Thursday, May 22, 2014

June is bustin' out all over!

Around about March/April each year since 2008 I get a phone call from June Rodgers.

"Hi June"
"How's it cuttin' Fanny?" (Her nickname for me).
There follows a bit of banter and a chat.  It doesn't matter whether we spoke last week or last year, we just pick up where we left off.  Then we get down to business.  It means her preparations for her Christmas show in the Red Cow Moran (or "Moron" as one of her characters refers to it) Hotel is under way.
The process is a three-way between June, me and the management in the hotel.  That process is best left unveiled as it is way too complicated but the first stage for me is the photo shoot.  Sometimes we have a definite theme.  Other times we don't.  Usually we have a chat and also involve her creative director and choreographer Ciaran Connolly.

Typically the shoot is in the conference room in the Red Cow Moran Hotel.  I mark out an area on the floor, set up studio flash units while June and the cast get ready - makeup and costumes.  It's a big deal to organise everybody to be there at the same time.  Most of the cast have either their own dance schools or jobs or sometimes are on cruise ships.  So I'm always appreciative that the shoot is regarded with the same importance as rehearsals etc.

This is how a typical finished shot looks for posters, newspaper ads, Internet, etc.  However, it is very seldom that a shot like is taken in one go.

For a start off the 'studio' is not exactly set up for photography so everybody has to be 'cut' from the background which is a long a tedious process.  If you look closely at the photo above you may notice that the girl - third from the left - doesn't appear in the final photo and isn't even dressed for the shot!  She's a stand-in for the 'real' girl who is working in another country.  I use stand-ins so that the other members of the cast get used to someone being there and allow space for her when they are posing.  What we did was shoot the 'real' girl a couple of weeks later mimicking the poses we wanted and I used those in the final picture.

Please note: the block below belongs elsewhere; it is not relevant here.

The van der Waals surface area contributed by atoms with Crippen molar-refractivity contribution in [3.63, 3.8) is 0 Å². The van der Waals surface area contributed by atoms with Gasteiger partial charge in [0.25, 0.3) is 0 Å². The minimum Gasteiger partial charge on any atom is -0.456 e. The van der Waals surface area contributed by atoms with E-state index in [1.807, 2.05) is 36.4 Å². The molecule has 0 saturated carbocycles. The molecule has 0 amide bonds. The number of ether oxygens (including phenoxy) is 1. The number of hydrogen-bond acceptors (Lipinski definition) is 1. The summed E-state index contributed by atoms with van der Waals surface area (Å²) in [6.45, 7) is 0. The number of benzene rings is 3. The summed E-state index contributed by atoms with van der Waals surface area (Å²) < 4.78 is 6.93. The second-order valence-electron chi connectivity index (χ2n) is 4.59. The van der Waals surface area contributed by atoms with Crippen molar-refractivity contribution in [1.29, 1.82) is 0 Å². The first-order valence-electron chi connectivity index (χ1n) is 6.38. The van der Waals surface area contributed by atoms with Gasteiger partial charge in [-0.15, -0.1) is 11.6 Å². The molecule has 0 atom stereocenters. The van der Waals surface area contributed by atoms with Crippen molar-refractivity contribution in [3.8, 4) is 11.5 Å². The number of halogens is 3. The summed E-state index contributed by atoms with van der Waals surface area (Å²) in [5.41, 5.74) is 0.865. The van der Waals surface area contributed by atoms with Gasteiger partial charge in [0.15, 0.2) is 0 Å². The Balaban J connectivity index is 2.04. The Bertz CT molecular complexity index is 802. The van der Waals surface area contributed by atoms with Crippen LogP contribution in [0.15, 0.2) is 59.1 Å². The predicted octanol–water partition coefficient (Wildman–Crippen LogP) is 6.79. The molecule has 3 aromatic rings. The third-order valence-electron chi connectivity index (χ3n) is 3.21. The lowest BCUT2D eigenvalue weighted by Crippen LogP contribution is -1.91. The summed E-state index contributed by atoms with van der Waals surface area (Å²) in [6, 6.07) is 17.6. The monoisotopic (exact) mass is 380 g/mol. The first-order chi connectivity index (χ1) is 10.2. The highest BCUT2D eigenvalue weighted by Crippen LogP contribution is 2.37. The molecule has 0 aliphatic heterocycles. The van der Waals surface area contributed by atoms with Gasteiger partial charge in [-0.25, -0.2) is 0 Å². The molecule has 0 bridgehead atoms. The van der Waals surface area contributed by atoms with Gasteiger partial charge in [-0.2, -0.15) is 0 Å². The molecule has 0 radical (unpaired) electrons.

Closer look again and you might see that the guy 4th from the right is not the same guy in the finished shot.  Again he's a stand-in but this time I had the 'real' guy who was on a cruise ship get his on-board photographer to duplicate the shots we had chosen and send me the files.  Then I took his head and transposed it onto the stand-in.

These are another set of examples of the finished shot:

And here's the original (for the most part) with notes ....

But there's more!

Very seldom do you get all the cast perfectly posed.  Nor June for that matter.  There's an unfortunate costume shape, somebody making an less-than- flattering facial expression, or blinking, awkward pose, out of synch step or a myriad of other reasons.  So that means choosing the poses of each individual or pair and cutting them out of their original picture and making a collage.  This sometimes involves reconstruction surgery.  Yes, at times I fell like a plastic surgeon.

In 2012 I took on an extra project.  We had the shoot done with all the cast and I was shooting various characters that June does in her show.  It's quite amazing how her face and voice change with the characters she portrays.  The only other person I can think of that did the same was Ronnie Barker.  Just look at him presenting the 'Two Ronnies' and then look at him in 'Porridge'.  June wanted to have some shots done as a hurling and rugby player.  I suggested we do the straight shots but then try for a shot showing interaction between the two.
This was one of the finished shots:

In order to get the hurley in more or less the right spot I used one of the cast to stand in for the 'alternate' June.

This is a rough collage I put together to help make our final choice:

So ..... this year I got a call from June a little earlier than expected and she told me that she was going on tour!  She had her cast, all the usual gang were on board and she'd like to discuss the ideas for photographs for the poster they were going to get designed.  June said she wanted to portray a few of her characters in the poster so I suggested a shot where three of them could interact with each other.  The setup for these requires the subject to understand the concept and the difficulties in getting it right.  It's a bit like the green screen they use in CGI sections of movies where the actors have no idea what they are supposed to interacting with or what kind of scenery is around them.

June picked her characters and here is the finished picture:

The shot was made up from three individual shots (obviously) but the only one I was concerned about was Elvis and SwineAir (hostess) because I wanted Elvis to have his arm around the hostess and the hostess to react accordingly so we got a victim volunteer to stand in.
Yes, he was a little tall so we had to get him to stoop a little.  Not sure why his hands are in the defensive position .....
Then I cut Elvis out of the shot ....
.... and blended ho with the others.
At the moment I only have a camera phone shot of the finished poster.  June has one kept safe for me.  It's kind of cool seeing it on walls around Dublin city.

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